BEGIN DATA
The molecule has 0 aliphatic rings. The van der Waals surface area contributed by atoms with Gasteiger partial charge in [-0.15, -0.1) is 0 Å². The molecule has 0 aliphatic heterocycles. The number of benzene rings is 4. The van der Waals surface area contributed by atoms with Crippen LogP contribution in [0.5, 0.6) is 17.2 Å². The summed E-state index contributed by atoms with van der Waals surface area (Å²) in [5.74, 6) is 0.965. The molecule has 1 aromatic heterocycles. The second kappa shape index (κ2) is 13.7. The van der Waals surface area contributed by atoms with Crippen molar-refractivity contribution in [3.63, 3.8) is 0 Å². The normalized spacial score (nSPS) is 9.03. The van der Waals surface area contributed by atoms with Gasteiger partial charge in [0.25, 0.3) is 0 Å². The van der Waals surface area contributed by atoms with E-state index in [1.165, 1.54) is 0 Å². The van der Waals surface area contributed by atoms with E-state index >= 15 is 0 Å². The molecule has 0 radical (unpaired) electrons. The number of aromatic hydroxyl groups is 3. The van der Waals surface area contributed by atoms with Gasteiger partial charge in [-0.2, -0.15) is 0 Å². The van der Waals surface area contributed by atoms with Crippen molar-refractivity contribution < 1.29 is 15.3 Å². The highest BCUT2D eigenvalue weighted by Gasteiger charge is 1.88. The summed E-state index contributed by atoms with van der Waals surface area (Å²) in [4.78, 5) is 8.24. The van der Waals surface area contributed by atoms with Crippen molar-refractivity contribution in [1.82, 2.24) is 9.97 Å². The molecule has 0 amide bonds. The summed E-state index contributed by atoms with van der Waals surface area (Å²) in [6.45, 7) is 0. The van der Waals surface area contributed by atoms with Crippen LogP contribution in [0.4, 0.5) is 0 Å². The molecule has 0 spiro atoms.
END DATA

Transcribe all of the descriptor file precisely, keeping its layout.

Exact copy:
The molecule has 0 aliphatic rings. The van der Waals surface area contributed by atoms with Gasteiger partial charge in [-0.15, -0.1) is 0 Å². The molecule has 0 aliphatic heterocycles. The number of benzene rings is 4. The van der Waals surface area contributed by atoms with Crippen LogP contribution in [0.5, 0.6) is 17.2 Å². The summed E-state index contributed by atoms with van der Waals surface area (Å²) in [5.74, 6) is 0.965. The molecule has 1 aromatic heterocycles. The second kappa shape index (κ2) is 13.7. The van der Waals surface area contributed by atoms with Crippen molar-refractivity contribution in [3.63, 3.8) is 0 Å². The normalized spacial score (nSPS) is 9.03. The van der Waals surface area contributed by atoms with Gasteiger partial charge in [0.25, 0.3) is 0 Å². The van der Waals surface area contributed by atoms with E-state index in [1.165, 1.54) is 0 Å². The van der Waals surface area contributed by atoms with E-state index >= 15 is 0 Å². The molecule has 0 radical (unpaired) electrons. The number of aromatic hydroxyl groups is 3. The van der Waals surface area contributed by atoms with Gasteiger partial charge in [-0.2, -0.15) is 0 Å². The van der Waals surface area contributed by atoms with Crippen molar-refractivity contribution < 1.29 is 15.3 Å². The highest BCUT2D eigenvalue weighted by Gasteiger charge is 1.88. The summed E-state index contributed by atoms with van der Waals surface area (Å²) in [4.78, 5) is 8.24. The van der Waals surface area contributed by atoms with Crippen molar-refractivity contribution in [1.82, 2.24) is 9.97 Å². The molecule has 0 amide bonds. The summed E-state index contributed by atoms with van der Waals surface area (Å²) in [6.45, 7) is 0. The van der Waals surface area contributed by atoms with Crippen LogP contribution in [0.4, 0.5) is 0 Å². The molecule has 0 spiro atoms.